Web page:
Like many bands, Canada’s Cowboy Junkies started out relying heavily on other people’s songs. Their debut album, 1986’s Whites Off Earth Now!!, consisted largely of blues standards, while a wonderfully woozy version of the Velvet Underground’s “Sweet Jane” from the group’s sophomore outing raised their profile dramatically. Guitarist Michael Timmins long ago established himself as a gifted tunesmith with country and folk roots, but non-originals have remained an essential part of the Junkies’ repertoire over the years.
Mixing new recordings with a handful of previously released stray tracks wisely rescued from leftover status, the intriguing covers set Songs of the Recollection reaffirms the quartet’s sustained vitality well into its fourth decade. Though these former youngsters inevitably sound older, it’s striking how consistently they’ve remained themselves over the years. A model of brooding poise, Michael’s sister, Margo Timmins, might be the least diva-like singer on the planet. Projecting a self-assured calm that borders on unnerving, regardless of context, she seems more interested in serving the lyrics than playing the star, solemnly giving full attention to her material. That care doesn’t preclude dramatic flourishes, however, as an angsty take on David Bowie’s apocalyptic “Five Years” demonstrates. With Michael ratcheting up the noise near its end, the tension rises in her voice, to gripping effect.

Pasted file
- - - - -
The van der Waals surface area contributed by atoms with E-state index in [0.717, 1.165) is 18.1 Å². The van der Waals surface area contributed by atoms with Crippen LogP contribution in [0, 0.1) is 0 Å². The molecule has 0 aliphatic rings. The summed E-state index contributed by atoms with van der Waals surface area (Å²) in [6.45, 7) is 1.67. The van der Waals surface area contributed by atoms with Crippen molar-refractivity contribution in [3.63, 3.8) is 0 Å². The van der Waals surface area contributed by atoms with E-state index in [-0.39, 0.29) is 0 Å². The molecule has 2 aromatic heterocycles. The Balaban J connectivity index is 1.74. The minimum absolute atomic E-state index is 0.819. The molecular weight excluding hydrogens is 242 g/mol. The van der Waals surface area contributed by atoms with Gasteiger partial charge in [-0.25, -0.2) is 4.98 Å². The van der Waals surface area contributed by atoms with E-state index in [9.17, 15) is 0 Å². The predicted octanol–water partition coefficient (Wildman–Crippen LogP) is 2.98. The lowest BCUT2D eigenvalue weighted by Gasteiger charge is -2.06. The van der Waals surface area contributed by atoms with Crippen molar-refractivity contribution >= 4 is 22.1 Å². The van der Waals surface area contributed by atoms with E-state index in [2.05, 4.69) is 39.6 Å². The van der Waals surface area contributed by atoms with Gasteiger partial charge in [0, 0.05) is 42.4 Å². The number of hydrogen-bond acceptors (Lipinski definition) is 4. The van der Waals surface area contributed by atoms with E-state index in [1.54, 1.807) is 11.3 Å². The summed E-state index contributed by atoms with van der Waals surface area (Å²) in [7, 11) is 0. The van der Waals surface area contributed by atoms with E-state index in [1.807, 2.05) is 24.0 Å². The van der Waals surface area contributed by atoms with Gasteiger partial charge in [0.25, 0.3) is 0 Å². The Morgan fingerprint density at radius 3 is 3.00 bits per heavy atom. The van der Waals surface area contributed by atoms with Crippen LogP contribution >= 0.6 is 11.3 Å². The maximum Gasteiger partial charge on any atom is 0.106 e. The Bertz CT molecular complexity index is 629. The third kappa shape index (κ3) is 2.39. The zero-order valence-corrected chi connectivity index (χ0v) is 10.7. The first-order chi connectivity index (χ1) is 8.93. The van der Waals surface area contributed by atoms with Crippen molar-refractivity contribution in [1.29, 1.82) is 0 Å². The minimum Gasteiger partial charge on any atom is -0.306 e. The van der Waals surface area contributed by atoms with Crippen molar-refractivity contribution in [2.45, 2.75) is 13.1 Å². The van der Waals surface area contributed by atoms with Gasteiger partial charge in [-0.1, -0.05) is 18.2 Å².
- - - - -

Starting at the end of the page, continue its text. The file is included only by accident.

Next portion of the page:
If the Junkies refrain from taking radical liberties, their thoughtful revisions reveal tantalizing new wrinkles in the songs. Although “No Expectations” retains the languor of the original, Margo possesses none of Mick Jagger’s smug petulance, coming off as deeply weary, even defeated, instead. On the other hand, a beautiful reading of “I’ve Made Up My Mind to Give Myself to You” offers more hope than Bob Dylan’s bedraggled performance; her tender confession that “I don’t think I can bear to live my life alone” feels like the prelude to connection, rather than an expression of desperation.
Having cut an entire album of Vic Chesnutt songs for 2011’s Demons, the Junkies return to their late friend’s work on “Marathon,” an eerie duet between Margo and guest Andy Maize. When Michael steps up to add discordant guitar racket, the combination of sadness and chaos is unexpectedly moving.
Left turns, subtle and otherwise, keep things fresh throughout. Neil Young’s uneasy “Don’t Let It Bring You Down” crackles with an injection of buzzing, grunge-inflected guitar, much like something Young himself might have added in Crazy Horse mode. An exhilarating rendition of the Gram Parsons gem “Ooh Las Vegas” seasons Margo’s sullen account of Sin City decadence with all manner of ambient squiggles and six-string clatter, suggesting an electro-remix.
Songs of the Recollection falls short only in Margo and Michael’s reluctance to step out of their comfort zone and tackle more diverse material. The ominous “Seventeen Seconds” shows they’re up to the challenge, making The Cure’s original seem puny by comparison. So why not stretch some more? Cowboy Junkies have a stellar track record, but it’s never too late for new tricks.